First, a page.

Going ‘Extra’ lengths to personalize gum
CHICAGO — Wrigley is letting fans of its Extra sugar-free gum brand create and purchase personalized packs featuring consumers’ own photos and designs.
Through MyExtra, which can be accessed at MyExtraGum.com, gum enthusiasts can take advantage of the custom-packaging offering with the brand’s Slim Packs variety, which contains 15 sticks of Extra sugar-free gum and is available in Extra peppermint, spearmint and sweet watermelon flavors.
The cost for each pack of MyExtra will be $4.99 each. Prices decrease with bulk orders, Wrigley said.
Hostess goes retro
IRVING, Texas — Hostess is going "old-school cool."
For a limited time, the iconic snack cakes maker’s treats, including chocolate cupcakes, Ding Dongs and Ho Hos, will tout retro packaging. Hostess also is bringing back the original banana Twinkie-filling recipe for a limited time.
As part of the promotion, consumers can receive a collectible retro Twinkie the Kid alarm clock by mailing in two UPC codes plus $4.95 shipping and handling through June 11. Visit HostessCakes.com/clock for details.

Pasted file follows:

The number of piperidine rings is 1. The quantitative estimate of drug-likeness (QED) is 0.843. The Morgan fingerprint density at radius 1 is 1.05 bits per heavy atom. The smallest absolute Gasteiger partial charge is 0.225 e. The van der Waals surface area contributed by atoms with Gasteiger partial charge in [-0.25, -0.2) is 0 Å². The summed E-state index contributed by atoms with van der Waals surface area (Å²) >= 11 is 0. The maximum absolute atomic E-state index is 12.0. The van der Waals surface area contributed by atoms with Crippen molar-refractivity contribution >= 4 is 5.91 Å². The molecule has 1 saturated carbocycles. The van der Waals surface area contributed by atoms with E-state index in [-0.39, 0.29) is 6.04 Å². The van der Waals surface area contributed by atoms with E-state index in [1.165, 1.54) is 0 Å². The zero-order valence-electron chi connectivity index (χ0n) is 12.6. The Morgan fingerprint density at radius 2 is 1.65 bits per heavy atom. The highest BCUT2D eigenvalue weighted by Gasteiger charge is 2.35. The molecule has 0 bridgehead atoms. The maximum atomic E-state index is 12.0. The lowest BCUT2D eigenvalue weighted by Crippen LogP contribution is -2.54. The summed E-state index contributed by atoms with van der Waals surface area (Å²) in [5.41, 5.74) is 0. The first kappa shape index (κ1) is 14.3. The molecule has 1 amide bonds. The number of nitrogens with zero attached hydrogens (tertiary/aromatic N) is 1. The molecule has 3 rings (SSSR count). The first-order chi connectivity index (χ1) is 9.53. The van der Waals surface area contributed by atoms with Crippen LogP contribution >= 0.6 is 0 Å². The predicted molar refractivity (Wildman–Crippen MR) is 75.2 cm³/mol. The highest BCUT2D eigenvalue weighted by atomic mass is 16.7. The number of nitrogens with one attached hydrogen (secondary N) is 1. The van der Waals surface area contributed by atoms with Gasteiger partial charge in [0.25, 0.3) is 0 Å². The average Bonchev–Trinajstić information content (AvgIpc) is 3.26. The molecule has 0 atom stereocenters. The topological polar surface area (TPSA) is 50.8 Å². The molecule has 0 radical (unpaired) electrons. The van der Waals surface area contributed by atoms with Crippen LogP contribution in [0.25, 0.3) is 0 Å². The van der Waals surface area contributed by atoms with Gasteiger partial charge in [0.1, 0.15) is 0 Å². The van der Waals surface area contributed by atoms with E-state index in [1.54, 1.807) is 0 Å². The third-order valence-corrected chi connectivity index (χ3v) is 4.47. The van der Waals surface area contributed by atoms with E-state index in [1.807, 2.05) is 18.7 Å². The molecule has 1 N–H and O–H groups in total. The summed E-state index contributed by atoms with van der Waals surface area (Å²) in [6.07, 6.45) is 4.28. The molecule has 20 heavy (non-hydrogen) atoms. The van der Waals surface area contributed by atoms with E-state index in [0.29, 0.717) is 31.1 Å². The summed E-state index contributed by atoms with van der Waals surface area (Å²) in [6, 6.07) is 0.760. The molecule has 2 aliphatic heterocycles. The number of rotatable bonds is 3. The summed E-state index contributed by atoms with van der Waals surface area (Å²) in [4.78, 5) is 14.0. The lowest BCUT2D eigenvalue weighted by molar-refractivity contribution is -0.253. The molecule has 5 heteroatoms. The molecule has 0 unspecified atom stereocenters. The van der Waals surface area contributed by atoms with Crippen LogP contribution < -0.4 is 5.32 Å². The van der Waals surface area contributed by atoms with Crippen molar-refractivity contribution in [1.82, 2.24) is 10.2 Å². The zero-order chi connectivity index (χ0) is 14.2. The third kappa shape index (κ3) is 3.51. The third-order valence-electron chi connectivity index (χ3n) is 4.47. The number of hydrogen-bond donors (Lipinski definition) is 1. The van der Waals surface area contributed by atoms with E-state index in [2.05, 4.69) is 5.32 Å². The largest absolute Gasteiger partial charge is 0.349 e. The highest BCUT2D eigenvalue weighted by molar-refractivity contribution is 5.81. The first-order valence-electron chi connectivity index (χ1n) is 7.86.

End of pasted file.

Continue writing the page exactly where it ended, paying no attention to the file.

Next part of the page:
"Hostess set the standard for timeless treats that are loved from generation to generation," said Amy Clark, director of snack marketing for Hostess. "The ‘old-school cool’ packaging and retro recipe Twinkies celebrate the brand’s amazing history and tap into the nostalgia consumers feel with every sweet bite."
GMA: Extra packaging a waste for grocery manufacturers
WASHINGTON — Consumers can expect to find less packaging with their food and beverages in the coming years as manufacturers look to eliminate waste.
The Grocery Manufacturers Association found that by 2020, 2.5 billion lbs. of waste is expected to be avoided. This is on top of the 1.5 billion lbs. of packaging avoided since 2005.
"Across the board, the food, beverage and consumer products industry has been vigilant in its efforts to reduce its environmental footprint," said Pamela Bailey, president and CEO of GMA. "When it comes to eliminating packaging from the supply chain, we have already made significant progress, but we know we can do more. We look forward to meeting this goal to eliminate 4 billion lbs. of packaging by 2020."
The 1.5 billion lbs. of packaging avoided since 2005 includes more than 800 million lbs. of plastic and more than 500 million lbs. of paper. Packaging improvements have spanned most product categories, with no single category dominating. Companies reported that they achieved the 2005 to 2010 reductions through the success of more than 180 distinct improvement initiatives that included package redesigns and increased use of recyclable inputs.